There Normative Egoism is Rational Egoism, which believes

There are many explanations in philosophy as to why we do things,
and what our motivation is behind each action. (Stanford
Encyclopedia of Philosophy) The simplest explanation is that we do it for ourselves. In philosophy
this is called Egoism and it is the idea that “one’s self is, or should be, the
motivation and the goal of one’s own action.” That being said there are two
main types of Egoism, Descriptive and Normative Egoism. They are both very
similar but still share one common difference.

 

Descriptive Egoism, or Psychological Egoism, believes that “being
egotistic is part of our human nature and therefore describes us.” (Internet
Encyclopedia of Philosophy) The idea consists of the claim that we are all
motivated by our own interests, and that we put ourselves above everything
else, this is the core of everyone’s motivation. (Szalavitz, M.) Essentially it states
that people are selfish and it is part of human nature to be this way. The
opposite of this theory is Psychological altruism, which believes that others
motivate all our actions, (much like utilitarianism). The second type is
Normative Egoism. There is one key difference between the two; Normative
believes that no matter what we should be selfish. That it might not be part of
our nature but we should still try and serve our self-interest before all. On
type of Normative Egoism is Rational Egoism, which believes that promoting ones
interest or self is always in accordance with good reason. So if you’re selfish
for a good reason you’re being rational, if you’re never selfish you are
irrational. So essentially Descriptive believes that serving ourselves is part
of our nature, whereas Normative believes that we should go out of our way to
serve ourselves.

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We studied many different ethical theories and schools of thought
that directly contradict the idea of egoism. Seeing as Descriptive egoism
believes that we are all inherently selfish, its hard not to think how this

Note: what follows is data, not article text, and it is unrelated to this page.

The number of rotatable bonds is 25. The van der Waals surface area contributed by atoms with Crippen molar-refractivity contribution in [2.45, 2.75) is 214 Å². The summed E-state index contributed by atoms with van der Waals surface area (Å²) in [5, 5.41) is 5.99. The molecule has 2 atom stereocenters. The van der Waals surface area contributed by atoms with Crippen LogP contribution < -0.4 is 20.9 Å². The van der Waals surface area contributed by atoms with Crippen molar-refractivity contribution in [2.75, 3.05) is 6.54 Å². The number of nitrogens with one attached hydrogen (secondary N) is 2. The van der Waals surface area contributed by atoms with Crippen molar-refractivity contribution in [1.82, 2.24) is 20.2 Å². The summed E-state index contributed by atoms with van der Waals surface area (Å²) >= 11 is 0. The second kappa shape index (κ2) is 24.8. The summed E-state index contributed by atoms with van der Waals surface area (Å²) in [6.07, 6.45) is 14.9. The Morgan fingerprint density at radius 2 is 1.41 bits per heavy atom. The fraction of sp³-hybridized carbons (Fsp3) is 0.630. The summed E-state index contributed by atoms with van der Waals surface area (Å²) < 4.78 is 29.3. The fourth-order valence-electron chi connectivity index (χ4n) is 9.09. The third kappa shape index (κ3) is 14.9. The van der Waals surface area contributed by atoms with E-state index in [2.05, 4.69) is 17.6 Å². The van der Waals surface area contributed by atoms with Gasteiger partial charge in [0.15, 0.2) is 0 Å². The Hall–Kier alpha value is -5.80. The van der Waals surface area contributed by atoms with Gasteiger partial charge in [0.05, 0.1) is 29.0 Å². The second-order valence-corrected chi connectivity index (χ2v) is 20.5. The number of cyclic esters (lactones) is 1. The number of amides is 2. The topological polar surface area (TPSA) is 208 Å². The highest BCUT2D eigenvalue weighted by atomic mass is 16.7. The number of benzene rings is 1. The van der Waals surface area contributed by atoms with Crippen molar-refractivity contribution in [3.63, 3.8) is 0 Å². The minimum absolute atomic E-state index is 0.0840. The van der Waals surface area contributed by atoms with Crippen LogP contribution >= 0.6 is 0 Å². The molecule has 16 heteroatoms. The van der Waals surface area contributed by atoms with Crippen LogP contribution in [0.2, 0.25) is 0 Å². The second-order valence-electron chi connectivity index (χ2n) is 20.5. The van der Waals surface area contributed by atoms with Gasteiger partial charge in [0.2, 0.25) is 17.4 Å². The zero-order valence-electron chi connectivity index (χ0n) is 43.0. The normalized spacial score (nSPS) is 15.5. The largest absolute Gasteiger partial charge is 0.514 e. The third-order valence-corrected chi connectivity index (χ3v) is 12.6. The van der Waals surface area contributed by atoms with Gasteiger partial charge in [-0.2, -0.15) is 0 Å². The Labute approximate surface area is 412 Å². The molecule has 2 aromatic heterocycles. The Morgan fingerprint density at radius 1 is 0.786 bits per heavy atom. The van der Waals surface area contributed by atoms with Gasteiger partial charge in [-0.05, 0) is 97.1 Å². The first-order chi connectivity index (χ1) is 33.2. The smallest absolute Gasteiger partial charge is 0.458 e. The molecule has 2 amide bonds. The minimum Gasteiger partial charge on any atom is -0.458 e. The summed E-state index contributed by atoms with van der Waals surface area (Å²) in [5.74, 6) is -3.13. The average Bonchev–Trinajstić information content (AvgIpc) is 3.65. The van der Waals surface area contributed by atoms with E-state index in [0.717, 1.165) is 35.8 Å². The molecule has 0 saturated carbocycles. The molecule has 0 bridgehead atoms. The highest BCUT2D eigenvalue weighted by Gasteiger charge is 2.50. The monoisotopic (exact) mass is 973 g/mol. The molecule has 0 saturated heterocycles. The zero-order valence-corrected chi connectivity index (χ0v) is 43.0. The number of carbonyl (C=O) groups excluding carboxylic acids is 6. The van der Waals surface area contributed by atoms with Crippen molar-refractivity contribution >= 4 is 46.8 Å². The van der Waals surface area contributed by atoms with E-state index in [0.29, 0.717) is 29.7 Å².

contradicts other theories like Utilitarianism or Divine Command Theory.

Utilitarianism is the belief that that our actions should be dictated by trying
to increase the happiness of other people even if that means lowering our
personal happiness. It is easy to see how these two ideas are complete
opposites since one is self-serving and the other is other-serving essentially.

So claiming that one is true automatically discredits the other, and makes it
go against our “given” nature. Divine command Theory believes that all our
actions are morally good and are what God would do. Essentially following the
teaching of the Bible, which teaches us to think about others and be selfless.

Once again disproving or contradicting Egoism. If we are automatically selfish
then we are not like God, which means that Divine Command Theory would not be
possible.

 

            There are several Arguments against egoism
that were brought up by David Hume. He believes that people, philosophers in
specific, are trying to oversimplify things. Giving human’s just one motive
behind their actions, thus accrediting all our actions to being selfish. Along
those lines, he brings up another objection. That there might be other things
that influence us beside self -interest. We think that humans are too simple to
have just one thing, which motivates us, and so does Hume. He believes that we
have other factors that motivate us, love, friendship, and compassion to name a
few. These external factors clearly play a role in taking decisions since we
all have something or someone we care about and we would do something for.

Lastly he compares us to animals or other living creatures. He gives the
example that animals act selflessly sometimes, and if animals can, than we
humans should be capable of it too. This disagrees more with Descriptive Egoism
since, it is more of an instinct thing that he is claiming. Humans are more
complex than animals therefore our motivations and interest should be more
complex as well, so if animals are sometimes selfless by nature, then people
should be selfless too.

 

            We think Hume raises a good point when he says
that we over simplify our motives and beliefs to just one thing, which is why
we feel that the only real form of Egoism, which could be true, is Rational
Egoism. Simply because we think that people are selfish and promote themselves
when it makes the most sense but not always.  We don’t believe that
looking out for ourselves inherently motivates us, but it does play a major
role. Of course we all want to help people and cause less pain, but sometimes
it would be too dangerous to do it. So we don’t take unnecessary risks. We feel
that the idea of Rational Egoism is already ingrained in our culture and laws,
that’s why no one goes to jail if they don’t try to save someone who is dying,
but are praised if they do. We think that the human rationale is a good balance
between a Utilitarian point of view and an Egotistic one.